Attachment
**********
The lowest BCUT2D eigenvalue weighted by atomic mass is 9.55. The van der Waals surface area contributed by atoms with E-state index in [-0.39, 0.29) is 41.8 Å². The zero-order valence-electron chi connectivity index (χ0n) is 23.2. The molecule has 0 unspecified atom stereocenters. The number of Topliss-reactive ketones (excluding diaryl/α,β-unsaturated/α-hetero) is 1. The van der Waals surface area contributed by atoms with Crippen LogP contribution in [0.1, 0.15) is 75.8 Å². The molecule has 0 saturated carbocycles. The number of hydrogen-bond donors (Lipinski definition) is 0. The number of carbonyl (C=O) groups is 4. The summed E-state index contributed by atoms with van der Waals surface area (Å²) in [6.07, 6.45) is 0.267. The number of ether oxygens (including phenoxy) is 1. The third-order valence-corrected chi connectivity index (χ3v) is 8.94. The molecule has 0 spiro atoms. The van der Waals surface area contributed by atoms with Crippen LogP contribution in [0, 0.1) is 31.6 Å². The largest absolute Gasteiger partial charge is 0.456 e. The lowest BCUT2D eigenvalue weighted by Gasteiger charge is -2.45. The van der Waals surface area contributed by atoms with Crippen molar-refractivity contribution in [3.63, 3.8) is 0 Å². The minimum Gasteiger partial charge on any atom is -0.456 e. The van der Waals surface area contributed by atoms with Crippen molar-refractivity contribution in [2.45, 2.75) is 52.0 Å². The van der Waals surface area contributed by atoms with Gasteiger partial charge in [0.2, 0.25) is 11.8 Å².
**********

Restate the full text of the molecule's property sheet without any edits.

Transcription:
The lowest BCUT2D eigenvalue weighted by atomic mass is 9.55. The van der Waals surface area contributed by atoms with E-state index in [-0.39, 0.29) is 41.8 Å². The zero-order valence-electron chi connectivity index (χ0n) is 23.2. The molecule has 0 unspecified atom stereocenters. The number of Topliss-reactive ketones (excluding diaryl/α,β-unsaturated/α-hetero) is 1. The van der Waals surface area contributed by atoms with Crippen LogP contribution in [0.1, 0.15) is 75.8 Å². The molecule has 0 saturated carbocycles. The number of hydrogen-bond donors (Lipinski definition) is 0. The number of carbonyl (C=O) groups is 4. The summed E-state index contributed by atoms with van der Waals surface area (Å²) in [6.07, 6.45) is 0.267. The number of ether oxygens (including phenoxy) is 1. The third-order valence-corrected chi connectivity index (χ3v) is 8.94. The molecule has 0 spiro atoms. The van der Waals surface area contributed by atoms with Crippen LogP contribution in [0, 0.1) is 31.6 Å². The largest absolute Gasteiger partial charge is 0.456 e. The lowest BCUT2D eigenvalue weighted by Gasteiger charge is -2.45. The van der Waals surface area contributed by atoms with Crippen molar-refractivity contribution in [3.63, 3.8) is 0 Å². The minimum Gasteiger partial charge on any atom is -0.456 e. The van der Waals surface area contributed by atoms with Crippen molar-refractivity contribution in [2.45, 2.75) is 52.0 Å². The van der Waals surface area contributed by atoms with Gasteiger partial charge in [0.2, 0.25) is 11.8 Å².